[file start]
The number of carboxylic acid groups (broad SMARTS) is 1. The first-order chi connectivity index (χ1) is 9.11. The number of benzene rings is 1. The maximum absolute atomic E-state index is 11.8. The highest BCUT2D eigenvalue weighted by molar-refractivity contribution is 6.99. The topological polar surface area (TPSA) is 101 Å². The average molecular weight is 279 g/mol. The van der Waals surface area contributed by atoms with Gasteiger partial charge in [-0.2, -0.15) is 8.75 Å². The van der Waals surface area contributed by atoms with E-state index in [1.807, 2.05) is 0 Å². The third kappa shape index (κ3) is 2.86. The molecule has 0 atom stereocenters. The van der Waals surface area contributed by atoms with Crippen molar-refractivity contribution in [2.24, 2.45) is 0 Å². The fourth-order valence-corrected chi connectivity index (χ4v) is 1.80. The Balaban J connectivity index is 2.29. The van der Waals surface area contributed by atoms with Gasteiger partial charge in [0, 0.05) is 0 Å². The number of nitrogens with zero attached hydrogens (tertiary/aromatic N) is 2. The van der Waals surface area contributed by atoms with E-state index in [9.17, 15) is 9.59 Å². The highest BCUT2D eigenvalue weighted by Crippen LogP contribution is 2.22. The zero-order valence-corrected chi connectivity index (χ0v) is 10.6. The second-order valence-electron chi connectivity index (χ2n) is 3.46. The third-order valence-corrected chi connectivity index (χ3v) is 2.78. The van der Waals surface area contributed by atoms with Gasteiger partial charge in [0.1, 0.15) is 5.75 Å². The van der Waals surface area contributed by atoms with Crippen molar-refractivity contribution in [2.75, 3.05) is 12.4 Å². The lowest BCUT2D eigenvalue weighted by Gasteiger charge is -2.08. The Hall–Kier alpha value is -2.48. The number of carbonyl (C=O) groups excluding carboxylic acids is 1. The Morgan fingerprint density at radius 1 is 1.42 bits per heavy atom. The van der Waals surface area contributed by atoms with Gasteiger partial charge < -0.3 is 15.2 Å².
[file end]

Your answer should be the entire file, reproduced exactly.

The number of carboxylic acid groups (broad SMARTS) is 1. The first-order chi connectivity index (χ1) is 9.11. The number of benzene rings is 1. The maximum absolute atomic E-state index is 11.8. The highest BCUT2D eigenvalue weighted by molar-refractivity contribution is 6.99. The topological polar surface area (TPSA) is 101 Å². The average molecular weight is 279 g/mol. The van der Waals surface area contributed by atoms with Gasteiger partial charge in [-0.2, -0.15) is 8.75 Å². The van der Waals surface area contributed by atoms with E-state index in [1.807, 2.05) is 0 Å². The third kappa shape index (κ3) is 2.86. The molecule has 0 atom stereocenters. The van der Waals surface area contributed by atoms with Crippen molar-refractivity contribution in [2.24, 2.45) is 0 Å². The fourth-order valence-corrected chi connectivity index (χ4v) is 1.80. The Balaban J connectivity index is 2.29. The van der Waals surface area contributed by atoms with Gasteiger partial charge in [0, 0.05) is 0 Å². The number of nitrogens with zero attached hydrogens (tertiary/aromatic N) is 2. The van der Waals surface area contributed by atoms with E-state index in [9.17, 15) is 9.59 Å². The highest BCUT2D eigenvalue weighted by Crippen LogP contribution is 2.22. The zero-order valence-corrected chi connectivity index (χ0v) is 10.6. The second-order valence-electron chi connectivity index (χ2n) is 3.46. The third-order valence-corrected chi connectivity index (χ3v) is 2.78. The van der Waals surface area contributed by atoms with Gasteiger partial charge in [0.1, 0.15) is 5.75 Å². The van der Waals surface area contributed by atoms with Crippen molar-refractivity contribution in [2.75, 3.05) is 12.4 Å². The lowest BCUT2D eigenvalue weighted by Gasteiger charge is -2.08. The Hall–Kier alpha value is -2.48. The number of carbonyl (C=O) groups excluding carboxylic acids is 1. The Morgan fingerprint density at radius 1 is 1.42 bits per heavy atom. The van der Waals surface area contributed by atoms with Gasteiger partial charge < -0.3 is 15.2 Å².